Saturday, April 4, 2020
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Age Is Not Just A Number

In the world of Hollywood, relationships are defined by star power. Factors such as who can act cuter with their significant other, and some serious age gaps are just part of the norm. Recently, Millie Bobby Brown, star of Netflix’s “Stranger Things,” revealed she has a surprisingly close relationship to famous rapper Drake.

In an interview with Access, Brown says that they text every other day and he gives her advice “about boys.” Brown is only 14 years old while Drake is approaching 32. Although I can believe that their relationship is a mentorship on the ins and outs of Hollywood, it’s still a weird friendship, especially considering how often they text and Drake allegedly texting her “I miss you so much.”

Hollywood has countless examples of older men dating very young women. Alec Baldwin was 26 years old when his wife, Hilaria Baldwin was born. Mel Gibson and his wife, Rosalind Ross, have a 35 year gap between them. The idea of Brown becoming Mrs. Drake in the future is a possibility if Hollywood history continues on its course. It is not just this particular relationship between Brown and Drake, but also how it affects the mainstream perception of adult-teen relationships and the normalization of a form of pedophilia.

In early May, Mirjam Heine, a medical student at University of Würzburg in Germany, spoke in a TEDx talk about how pedophilia is an “unchangeable sexual orientation.” It was then claimed that this is something that a person cannot stop being, meaning a person does not choose to be a pedophile. Ever since then, my Twitter has been full of people arguing against the idea of pedophilia joining the list of sexualities on the LGBTQ+ spectrum. Drake and Brown’s relationship is strictly friendly, but accepting it would be one step closer to allowing inappropriate relationships to occur.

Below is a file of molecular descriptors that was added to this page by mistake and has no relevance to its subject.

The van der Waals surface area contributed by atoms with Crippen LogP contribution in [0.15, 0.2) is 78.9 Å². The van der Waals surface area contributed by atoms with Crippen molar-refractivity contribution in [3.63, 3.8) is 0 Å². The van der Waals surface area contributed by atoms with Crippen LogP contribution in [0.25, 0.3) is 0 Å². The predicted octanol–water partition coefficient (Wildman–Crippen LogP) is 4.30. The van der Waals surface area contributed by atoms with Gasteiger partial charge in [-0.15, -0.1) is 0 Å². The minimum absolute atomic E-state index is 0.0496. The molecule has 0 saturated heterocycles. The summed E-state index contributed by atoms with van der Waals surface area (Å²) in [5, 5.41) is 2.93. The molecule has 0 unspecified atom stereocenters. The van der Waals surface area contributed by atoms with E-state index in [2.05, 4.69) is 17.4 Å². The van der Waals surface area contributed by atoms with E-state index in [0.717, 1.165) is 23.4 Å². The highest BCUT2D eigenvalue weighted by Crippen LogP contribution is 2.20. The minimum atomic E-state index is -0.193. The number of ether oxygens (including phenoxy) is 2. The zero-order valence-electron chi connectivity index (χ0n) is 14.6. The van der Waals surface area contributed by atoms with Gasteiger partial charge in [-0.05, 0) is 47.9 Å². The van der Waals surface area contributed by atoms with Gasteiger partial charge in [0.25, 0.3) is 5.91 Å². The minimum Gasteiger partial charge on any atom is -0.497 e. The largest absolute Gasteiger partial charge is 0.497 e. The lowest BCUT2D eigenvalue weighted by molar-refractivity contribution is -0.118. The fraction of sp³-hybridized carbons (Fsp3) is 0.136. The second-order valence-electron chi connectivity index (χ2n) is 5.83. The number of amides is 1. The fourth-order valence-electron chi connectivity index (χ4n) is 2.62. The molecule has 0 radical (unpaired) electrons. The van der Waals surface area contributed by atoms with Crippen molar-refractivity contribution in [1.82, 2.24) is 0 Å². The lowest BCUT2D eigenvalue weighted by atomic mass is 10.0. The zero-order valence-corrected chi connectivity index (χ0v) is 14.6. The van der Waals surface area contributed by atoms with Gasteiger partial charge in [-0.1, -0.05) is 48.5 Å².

Drake and Brown’s friendship leads to the bigger issue – when do we as society draw the line for appropriate relationships? What do we define as appropriate and does that apply to celebrities who are notorious for breaking the norm?

I don’t believe that the stars should have such a close friendship because Brown is at an impressionable age. When I was 14, I was a freshman in high school, desperate to find my social scene and to get straight A’s. At that time, I would have loved a mentor to guide me through my issues. It would only be worse for Brown as she is in the Hollywood spotlight and is constantly judged by every aspect of her life, from her outfit to her accent.

Drake could be a shoulder to lean on when that burden becomes too heavy, but even so, he should know better. Even if he was her mentor, he has been famous for a long time and should be aware of how any relationship between celebrities is highly scrutinized and commercialized. If he truly is trying to maintain a friendship with Brown, Drake should create a healthy distance and be wary of his phrases towards her, because one missed placed “I miss you” will create a new scandal for Hollywood to sell.

Frank Peña is a third-year Journalism and Informatics major. He can be reached at fpenaaya@uci.edu.